Camp breakfast is billy tea/milo/coffee with damper and porridge or Weetbix and Corn Flakes with powdered milk.
Camp lunch is noodles, instant soups, biscuits and cheese in addition to your No Roads snack pack. We also have a selection of tuna and mountain bread to keep things interesting.
We also provide you with eight days of electrolyte replacement, to replace fluids and essential electrolytes. This process helps prevent muscle seizures and cramps.
Special Dietary Requirements
Due to the complexities of preparing and cooking meals in a jungle camp environment some dietary requirements may be difficult to cater for. Please contact us so we can discuss your circumstances and work through to a solution.
Kokoda Master Chefs
In each expedition one of our guides is trained to be the head cook. He is experienced at cooking our meals and upholds strict hygiene standards amongst his helpers whilst preparing and cooking our food in the jungle kitchen.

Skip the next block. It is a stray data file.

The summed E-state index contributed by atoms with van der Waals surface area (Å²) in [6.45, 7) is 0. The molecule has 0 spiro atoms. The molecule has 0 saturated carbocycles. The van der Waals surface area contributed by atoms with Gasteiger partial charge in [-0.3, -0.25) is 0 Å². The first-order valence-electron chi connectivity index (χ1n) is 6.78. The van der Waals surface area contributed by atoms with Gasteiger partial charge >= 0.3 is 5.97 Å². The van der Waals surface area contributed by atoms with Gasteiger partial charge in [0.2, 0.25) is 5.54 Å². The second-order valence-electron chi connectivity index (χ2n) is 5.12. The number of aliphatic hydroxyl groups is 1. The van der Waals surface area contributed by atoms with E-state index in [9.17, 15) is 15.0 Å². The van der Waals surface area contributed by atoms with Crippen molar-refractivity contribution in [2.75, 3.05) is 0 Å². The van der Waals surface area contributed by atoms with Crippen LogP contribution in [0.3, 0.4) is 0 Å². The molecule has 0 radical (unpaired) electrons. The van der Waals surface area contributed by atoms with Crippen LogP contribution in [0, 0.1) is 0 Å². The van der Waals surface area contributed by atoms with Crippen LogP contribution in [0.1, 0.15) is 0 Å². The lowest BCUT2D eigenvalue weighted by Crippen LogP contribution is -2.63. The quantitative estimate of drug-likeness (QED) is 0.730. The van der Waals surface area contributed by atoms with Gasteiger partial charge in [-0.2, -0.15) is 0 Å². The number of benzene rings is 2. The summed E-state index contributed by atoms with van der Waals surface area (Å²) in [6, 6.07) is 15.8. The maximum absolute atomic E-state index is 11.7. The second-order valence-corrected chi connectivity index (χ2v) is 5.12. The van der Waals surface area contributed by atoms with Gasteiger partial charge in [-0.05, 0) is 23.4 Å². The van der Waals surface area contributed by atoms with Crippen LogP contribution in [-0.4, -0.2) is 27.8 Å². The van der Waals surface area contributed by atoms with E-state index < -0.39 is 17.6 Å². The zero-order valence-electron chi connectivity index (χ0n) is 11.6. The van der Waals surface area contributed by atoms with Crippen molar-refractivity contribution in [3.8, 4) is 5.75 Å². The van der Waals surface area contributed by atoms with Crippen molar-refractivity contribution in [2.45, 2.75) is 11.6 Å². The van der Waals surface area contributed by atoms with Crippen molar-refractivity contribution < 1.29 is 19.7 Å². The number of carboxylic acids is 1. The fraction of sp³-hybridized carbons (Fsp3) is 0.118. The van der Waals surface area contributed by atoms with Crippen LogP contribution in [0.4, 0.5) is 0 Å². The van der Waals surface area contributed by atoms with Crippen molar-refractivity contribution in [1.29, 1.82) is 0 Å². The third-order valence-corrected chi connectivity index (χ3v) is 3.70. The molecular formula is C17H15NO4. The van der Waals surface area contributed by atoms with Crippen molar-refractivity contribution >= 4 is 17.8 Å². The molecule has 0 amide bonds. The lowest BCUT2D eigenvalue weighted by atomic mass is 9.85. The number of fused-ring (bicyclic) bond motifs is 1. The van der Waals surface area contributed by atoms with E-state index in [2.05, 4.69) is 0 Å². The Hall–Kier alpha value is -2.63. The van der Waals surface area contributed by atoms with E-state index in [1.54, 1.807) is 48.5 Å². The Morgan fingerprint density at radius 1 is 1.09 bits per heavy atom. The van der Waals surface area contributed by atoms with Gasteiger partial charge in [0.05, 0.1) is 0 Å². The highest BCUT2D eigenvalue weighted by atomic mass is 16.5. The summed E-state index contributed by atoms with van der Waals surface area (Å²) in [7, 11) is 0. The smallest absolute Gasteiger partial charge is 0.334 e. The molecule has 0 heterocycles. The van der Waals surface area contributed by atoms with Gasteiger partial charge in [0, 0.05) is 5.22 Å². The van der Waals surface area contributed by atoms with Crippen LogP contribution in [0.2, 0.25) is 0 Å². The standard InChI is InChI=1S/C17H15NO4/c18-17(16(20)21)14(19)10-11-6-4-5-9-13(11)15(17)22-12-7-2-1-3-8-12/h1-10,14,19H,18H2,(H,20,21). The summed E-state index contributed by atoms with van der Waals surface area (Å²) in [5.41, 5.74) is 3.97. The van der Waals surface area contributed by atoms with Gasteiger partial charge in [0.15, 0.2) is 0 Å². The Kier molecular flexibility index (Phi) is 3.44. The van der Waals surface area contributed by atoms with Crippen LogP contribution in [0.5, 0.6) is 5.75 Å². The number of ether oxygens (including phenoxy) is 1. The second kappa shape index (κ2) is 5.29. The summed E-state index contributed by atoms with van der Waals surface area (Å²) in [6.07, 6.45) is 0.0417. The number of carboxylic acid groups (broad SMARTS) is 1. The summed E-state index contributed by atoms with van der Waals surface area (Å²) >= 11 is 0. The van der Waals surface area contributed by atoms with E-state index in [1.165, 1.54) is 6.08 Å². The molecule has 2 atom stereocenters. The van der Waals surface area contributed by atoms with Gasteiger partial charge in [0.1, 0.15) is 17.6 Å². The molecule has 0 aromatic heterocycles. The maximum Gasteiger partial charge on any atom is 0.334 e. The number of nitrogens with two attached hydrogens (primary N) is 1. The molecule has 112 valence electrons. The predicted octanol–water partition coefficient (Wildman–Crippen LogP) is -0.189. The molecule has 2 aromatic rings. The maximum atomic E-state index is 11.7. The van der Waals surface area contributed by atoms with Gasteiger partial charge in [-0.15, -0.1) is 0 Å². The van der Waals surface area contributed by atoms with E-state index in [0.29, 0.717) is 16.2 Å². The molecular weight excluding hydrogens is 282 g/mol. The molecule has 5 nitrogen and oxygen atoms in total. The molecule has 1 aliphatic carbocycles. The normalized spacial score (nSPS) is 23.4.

Our head cooks are very creative and have introduced a number of surprise treats for our trekkers to enjoy. You will be amazed at what can be prepared in a camp fire kitchen!
Guide Team Food
Our guides pack their own supplies and eat more traditional meals amongst themselves, both out on the track during the day and at camp. Our PNG Operations Manager ensures they have enough supplies and communicates with the Local Guide to monitor supplies.
Often the guides will supplement their food with supplies from their own villages as we pass through them and from track-side plants and gardens along the Track.
No Roads "Snack Pack"
Two weeks before the trip you will receive a small snack pack which will have some snacks, tshirts etc. to take on your trip. Don't worry, this is not the only food you will get (we will cook delicious meals on the trail for you).
We provide you with eight days of snacks that will help you from meal to meal. The snack pack contains the following items:
The soups, hydration mix and muesli bars are very important snacks to eat/drink during the day to supplement your sugars, salts and minerals lost through sweating.